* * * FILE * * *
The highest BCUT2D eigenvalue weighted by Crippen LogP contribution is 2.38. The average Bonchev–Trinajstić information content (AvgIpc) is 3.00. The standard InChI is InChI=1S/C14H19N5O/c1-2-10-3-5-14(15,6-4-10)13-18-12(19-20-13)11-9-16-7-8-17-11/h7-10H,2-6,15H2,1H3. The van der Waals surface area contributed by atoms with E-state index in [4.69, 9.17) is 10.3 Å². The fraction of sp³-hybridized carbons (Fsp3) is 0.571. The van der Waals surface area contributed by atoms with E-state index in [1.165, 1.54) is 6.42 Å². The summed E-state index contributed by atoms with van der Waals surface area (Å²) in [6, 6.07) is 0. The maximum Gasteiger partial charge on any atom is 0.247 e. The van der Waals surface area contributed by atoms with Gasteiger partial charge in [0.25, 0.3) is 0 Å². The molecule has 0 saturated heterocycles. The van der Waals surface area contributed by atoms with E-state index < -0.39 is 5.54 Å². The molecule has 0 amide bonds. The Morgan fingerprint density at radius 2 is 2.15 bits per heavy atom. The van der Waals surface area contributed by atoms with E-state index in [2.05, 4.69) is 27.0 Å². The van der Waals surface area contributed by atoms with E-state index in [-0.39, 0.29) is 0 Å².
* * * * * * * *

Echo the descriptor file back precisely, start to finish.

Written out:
The highest BCUT2D eigenvalue weighted by Crippen LogP contribution is 2.38. The average Bonchev–Trinajstić information content (AvgIpc) is 3.00. The standard InChI is InChI=1S/C14H19N5O/c1-2-10-3-5-14(15,6-4-10)13-18-12(19-20-13)11-9-16-7-8-17-11/h7-10H,2-6,15H2,1H3. The van der Waals surface area contributed by atoms with E-state index in [4.69, 9.17) is 10.3 Å². The fraction of sp³-hybridized carbons (Fsp3) is 0.571. The van der Waals surface area contributed by atoms with E-state index in [1.165, 1.54) is 6.42 Å². The summed E-state index contributed by atoms with van der Waals surface area (Å²) in [6, 6.07) is 0. The maximum Gasteiger partial charge on any atom is 0.247 e. The van der Waals surface area contributed by atoms with Gasteiger partial charge in [0.25, 0.3) is 0 Å². The molecule has 0 saturated heterocycles. The van der Waals surface area contributed by atoms with E-state index < -0.39 is 5.54 Å². The molecule has 0 amide bonds. The Morgan fingerprint density at radius 2 is 2.15 bits per heavy atom. The van der Waals surface area contributed by atoms with E-state index in [2.05, 4.69) is 27.0 Å². The van der Waals surface area contributed by atoms with E-state index in [-0.39, 0.29) is 0 Å².